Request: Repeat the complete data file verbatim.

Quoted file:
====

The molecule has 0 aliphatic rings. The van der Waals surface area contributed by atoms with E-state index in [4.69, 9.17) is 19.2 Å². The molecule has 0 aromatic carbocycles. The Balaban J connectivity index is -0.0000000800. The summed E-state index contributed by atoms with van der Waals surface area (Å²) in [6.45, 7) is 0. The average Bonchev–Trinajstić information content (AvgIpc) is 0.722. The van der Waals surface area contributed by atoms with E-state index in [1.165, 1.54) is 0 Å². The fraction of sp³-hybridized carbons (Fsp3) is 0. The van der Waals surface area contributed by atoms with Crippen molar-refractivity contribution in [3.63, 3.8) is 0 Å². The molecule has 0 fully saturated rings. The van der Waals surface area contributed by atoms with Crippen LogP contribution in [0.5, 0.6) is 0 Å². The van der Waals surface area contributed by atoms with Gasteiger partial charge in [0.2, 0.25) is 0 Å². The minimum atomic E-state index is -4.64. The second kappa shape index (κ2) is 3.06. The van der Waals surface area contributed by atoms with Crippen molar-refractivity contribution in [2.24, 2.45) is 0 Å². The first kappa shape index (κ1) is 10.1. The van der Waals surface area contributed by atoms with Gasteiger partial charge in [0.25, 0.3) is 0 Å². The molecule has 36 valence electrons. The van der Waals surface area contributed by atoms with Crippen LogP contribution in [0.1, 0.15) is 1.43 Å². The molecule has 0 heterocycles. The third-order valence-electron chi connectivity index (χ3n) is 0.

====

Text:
The molecule has 0 aliphatic rings. The van der Waals surface area contributed by atoms with E-state index in [4.69, 9.17) is 19.2 Å². The molecule has 0 aromatic carbocycles. The Balaban J connectivity index is -0.0000000800. The summed E-state index contributed by atoms with van der Waals surface area (Å²) in [6.45, 7) is 0. The average Bonchev–Trinajstić information content (AvgIpc) is 0.722. The van der Waals surface area contributed by atoms with E-state index in [1.165, 1.54) is 0 Å². The fraction of sp³-hybridized carbons (Fsp3) is 0. The van der Waals surface area contributed by atoms with Crippen molar-refractivity contribution in [3.63, 3.8) is 0 Å². The molecule has 0 fully saturated rings. The van der Waals surface area contributed by atoms with Crippen LogP contribution in [0.5, 0.6) is 0 Å². The van der Waals surface area contributed by atoms with Gasteiger partial charge in [0.2, 0.25) is 0 Å². The minimum atomic E-state index is -4.64. The second kappa shape index (κ2) is 3.06. The van der Waals surface area contributed by atoms with Crippen molar-refractivity contribution in [2.24, 2.45) is 0 Å². The first kappa shape index (κ1) is 10.1. The van der Waals surface area contributed by atoms with Gasteiger partial charge in [0.25, 0.3) is 0 Å². The molecule has 36 valence electrons. The van der Waals surface area contributed by atoms with Crippen LogP contribution in [0.1, 0.15) is 1.43 Å². The molecule has 0 heterocycles. The third-order valence-electron chi connectivity index (χ3n) is 0.